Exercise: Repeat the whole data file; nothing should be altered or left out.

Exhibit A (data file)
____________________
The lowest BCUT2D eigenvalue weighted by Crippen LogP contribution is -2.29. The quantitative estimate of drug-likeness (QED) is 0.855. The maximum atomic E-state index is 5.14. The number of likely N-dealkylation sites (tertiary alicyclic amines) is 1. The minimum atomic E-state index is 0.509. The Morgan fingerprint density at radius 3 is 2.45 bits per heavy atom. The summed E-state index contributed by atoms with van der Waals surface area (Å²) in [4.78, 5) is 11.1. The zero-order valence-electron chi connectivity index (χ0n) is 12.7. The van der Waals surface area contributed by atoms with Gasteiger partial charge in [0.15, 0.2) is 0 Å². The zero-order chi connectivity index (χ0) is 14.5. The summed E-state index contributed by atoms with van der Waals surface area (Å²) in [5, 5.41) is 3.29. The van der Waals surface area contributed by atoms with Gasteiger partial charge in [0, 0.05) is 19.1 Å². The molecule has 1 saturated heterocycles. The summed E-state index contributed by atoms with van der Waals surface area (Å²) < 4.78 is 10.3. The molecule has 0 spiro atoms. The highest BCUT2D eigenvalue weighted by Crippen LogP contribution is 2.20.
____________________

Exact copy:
The lowest BCUT2D eigenvalue weighted by Crippen LogP contribution is -2.29. The quantitative estimate of drug-likeness (QED) is 0.855. The maximum atomic E-state index is 5.14. The number of likely N-dealkylation sites (tertiary alicyclic amines) is 1. The minimum atomic E-state index is 0.509. The Morgan fingerprint density at radius 3 is 2.45 bits per heavy atom. The summed E-state index contributed by atoms with van der Waals surface area (Å²) in [4.78, 5) is 11.1. The zero-order valence-electron chi connectivity index (χ0n) is 12.7. The van der Waals surface area contributed by atoms with Gasteiger partial charge in [0.15, 0.2) is 0 Å². The zero-order chi connectivity index (χ0) is 14.5. The summed E-state index contributed by atoms with van der Waals surface area (Å²) in [5, 5.41) is 3.29. The van der Waals surface area contributed by atoms with Gasteiger partial charge in [0, 0.05) is 19.1 Å². The molecule has 1 saturated heterocycles. The summed E-state index contributed by atoms with van der Waals surface area (Å²) < 4.78 is 10.3. The molecule has 0 spiro atoms. The highest BCUT2D eigenvalue weighted by Crippen LogP contribution is 2.20.